“The beginning of a quad is always difficult due to establishing a new team with new players, revamping systems of play and usually new staff members,” Hamiter said. “There is always a question about how the team will play and how good you will be. A tournament such as the Super 6 forces us to develop quickly and test our abilities against some of the best teams in the world. It is important to establish an early bench mark of where the team is at so we know what to develop and work on. This helps us in our preparation for the Zone Championship later this year and the World Championship next year. The Super 6 will have an exciting format where the team can earn prize money. We are looking forward to it.”

The Parapan American Zone Championship will be held in October in Canada with dates yet to be confirmed.

After finishing the 2008 and 2012 Paralympic Games with silver medals and the 2004 Paralympic Games with bronze, Team USA won its first-ever Paralympic gold medal by defeating China 3-0 in the 2016 Rio Paralympic Games title match.

Prior to competition at the World Super 6, the U.S. Women’s Sitting Team will face No. 9 Canada in a five-match exhibition series March 4-6 during the Colorado Crossroads, a USA Volleyball Girls’ Junior National Championships qualifier, at the Colorado Convention Center. The two teams will have matches at 10 a.m. and 4 p.m. MT on both March 4 and March 5, while the series will conclude on March 6 with a 9 a.m. MT match.

Upon returning from the World Super 6, the U.S. Women’s Sitting Team will head to Minneapolis for a training block during the USA Volleyball Open National Championships held May 26-31 at the Minneapolis Convention Center. The U.S. Men’s Sitting Team will also be in Minneapolis at the same time with the hopes of competition over training and intrasquad scrimmages.

“For the team, we have Zonals coming up,” Erickson said. “We have to place first or second to get into World Championships (in 2018). It is to prepare for that competition and to also to prepare to go to Worlds in 2018 to possibly to qualify for Tokyo (2020 Paralympic Games).”

The U.S. Women were selected the “Best Paralympic Team” at the Team USA Awards ceremony on Sept. 28. The squad finished 2016 with a 21-3 record, and its only official competition loss came to China in the Paralympic Games pool play. Team USA also won gold at both the 2016 World ParaVolley Intercontinental Cup held in China in March and the Dutch Tournament in July.

Sitting Happens Podcast

“Sitting Happens”, a podcast devoted to sitting volleyball around the United States, launched on Feb. 14 and has three podcasts posted with a range of topics. The podcasts are the brain child of Jon Aharoni and Dan Mickle.

The inaugural episode highlights the story of Richelle Heacock, who was paralyzed in a car accident in 2010. She currently serves as the head volleyball coach at Eatonville High School (Washington) and was coached by volleyball legend Bill Neville. To hear her story, click here.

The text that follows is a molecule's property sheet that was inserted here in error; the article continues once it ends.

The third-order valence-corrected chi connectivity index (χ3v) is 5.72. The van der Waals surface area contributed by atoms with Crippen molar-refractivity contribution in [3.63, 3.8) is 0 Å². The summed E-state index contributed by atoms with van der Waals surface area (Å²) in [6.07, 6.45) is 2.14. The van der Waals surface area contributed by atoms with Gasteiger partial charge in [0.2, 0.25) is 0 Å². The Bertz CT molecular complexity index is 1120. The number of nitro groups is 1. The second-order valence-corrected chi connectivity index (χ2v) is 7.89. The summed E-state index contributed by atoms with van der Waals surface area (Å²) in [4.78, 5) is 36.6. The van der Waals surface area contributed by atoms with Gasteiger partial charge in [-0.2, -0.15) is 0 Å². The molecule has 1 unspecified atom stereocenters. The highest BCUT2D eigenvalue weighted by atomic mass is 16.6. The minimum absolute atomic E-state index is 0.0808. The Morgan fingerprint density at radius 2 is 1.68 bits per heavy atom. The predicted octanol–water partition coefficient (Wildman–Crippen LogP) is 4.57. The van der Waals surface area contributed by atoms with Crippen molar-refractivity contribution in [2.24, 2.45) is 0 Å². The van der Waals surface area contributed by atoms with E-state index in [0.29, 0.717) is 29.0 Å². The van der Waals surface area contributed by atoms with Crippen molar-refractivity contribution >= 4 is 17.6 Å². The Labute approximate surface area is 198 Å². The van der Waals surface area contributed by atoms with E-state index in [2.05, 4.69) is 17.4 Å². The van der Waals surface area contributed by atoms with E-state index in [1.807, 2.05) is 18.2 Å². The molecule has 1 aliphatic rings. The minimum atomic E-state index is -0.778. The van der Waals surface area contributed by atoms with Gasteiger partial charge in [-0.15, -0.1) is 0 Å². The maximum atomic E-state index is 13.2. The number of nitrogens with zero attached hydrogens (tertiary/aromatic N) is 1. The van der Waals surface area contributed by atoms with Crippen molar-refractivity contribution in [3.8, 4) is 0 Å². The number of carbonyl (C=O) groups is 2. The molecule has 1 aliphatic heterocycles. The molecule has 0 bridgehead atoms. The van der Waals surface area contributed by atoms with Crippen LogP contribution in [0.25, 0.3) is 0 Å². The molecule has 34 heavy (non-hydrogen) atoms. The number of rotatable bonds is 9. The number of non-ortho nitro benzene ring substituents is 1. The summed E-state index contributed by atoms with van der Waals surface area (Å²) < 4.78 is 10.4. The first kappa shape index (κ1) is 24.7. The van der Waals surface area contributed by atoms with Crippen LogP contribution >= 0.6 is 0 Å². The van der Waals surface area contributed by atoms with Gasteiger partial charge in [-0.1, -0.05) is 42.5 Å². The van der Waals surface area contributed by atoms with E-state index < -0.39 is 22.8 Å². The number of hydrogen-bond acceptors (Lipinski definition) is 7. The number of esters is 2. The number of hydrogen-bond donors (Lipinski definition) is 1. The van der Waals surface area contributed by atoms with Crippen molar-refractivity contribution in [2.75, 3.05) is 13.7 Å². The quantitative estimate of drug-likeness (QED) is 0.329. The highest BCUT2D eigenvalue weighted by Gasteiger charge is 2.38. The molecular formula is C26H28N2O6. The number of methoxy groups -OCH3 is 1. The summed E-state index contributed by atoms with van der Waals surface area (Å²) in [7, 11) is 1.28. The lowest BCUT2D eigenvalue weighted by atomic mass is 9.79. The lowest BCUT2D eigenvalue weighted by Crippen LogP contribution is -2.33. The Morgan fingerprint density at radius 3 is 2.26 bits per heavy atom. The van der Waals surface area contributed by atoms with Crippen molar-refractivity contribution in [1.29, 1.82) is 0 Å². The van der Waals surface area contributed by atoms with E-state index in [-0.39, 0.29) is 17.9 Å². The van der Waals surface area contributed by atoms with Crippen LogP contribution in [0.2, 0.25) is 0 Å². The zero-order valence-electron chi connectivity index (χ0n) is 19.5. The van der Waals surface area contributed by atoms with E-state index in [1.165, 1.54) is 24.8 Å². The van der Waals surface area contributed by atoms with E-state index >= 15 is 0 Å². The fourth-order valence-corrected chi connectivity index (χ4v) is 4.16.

Bill Hamiter, head coach of the U.S. Women’s Sitting Volleyball Team, was the subject of the second podcast He helped Team USA win the 2016 Paralympic Games gold medal for the first time after finishing second to China in 2008 and 2012. Hamiter chats about the experience on winning gold, the future and working with sitting volleyball athletes.

The third podcast is an entertaining session with Paralympic gold-medal winning teammates Monique Burkland, Heather Erickson and Nicole Nieves. During the podcast, they share insight on their past, present and future with the U.S. Women’s Sitting Volleyball Team.

U.S. Women’s Sitting Team Visits USAV Headquarters

Five members of the U.S. Women’s Sitting Volleyball Team visited the USA Volleyball national headquarters in Colorado Springs and had the chance to see their 2016 Paralympic Games gold-medal team photo hanging in the Gold Conference Room. Pictured are setters Alexis Shifflett and Kaleo Kanahele Maclay, head coach Bill Hamiter, team leader Michelle Goodall and assistant coach Lazaro Beltran.

Preliminary U.S. Women’s Sitting Volleyball Team Roster for 2017 World ParaVolley World Super 6
No. – Name (Position, Height, Hometown)
1 – Lora Webster (MB, 5-11, Phoenix, Arizona)
2 – Bethany Zummo (L, 5-2, Dublin, California)
3 – Alexis Shifflett (S, 5-4, Waseca, Minnesota)
4 – Melissa Clement (OH/MB, 5-11, Rogers, Arkansas)
6 – Heather Erickson (OH, 5-11, Fayetteville, North Carolina)
7 – Monique Burkland (OH, 5-9, Ardmore, Oklahoma)
8 – Whitney Dosty (OH, 6-3, Tucson, Arizona)
10 – Kari Miller (L, 5-6, Washington D.C.)
14 – Kaleo Kanahele Maclay (S, 5-6, Edmond, Oklahoma)
16 – Nicky Nieves (MB, 5-10, Kissimmee, Florida)
17 – Tia Edwards (OH, 5-7, Skitatook, Oklahoma)
18 – Courtney Baker (OPP, 5-8, Crofton, Kentucky)

Head Coach: Bill Hamiter
Assistant Coach: Lazaro Beltran, Jon Aharoni
Technical Coordinator: Jeff Hicks
Team Leader: Michelle Goodall
Athletic Trainer: Patrick Lawrence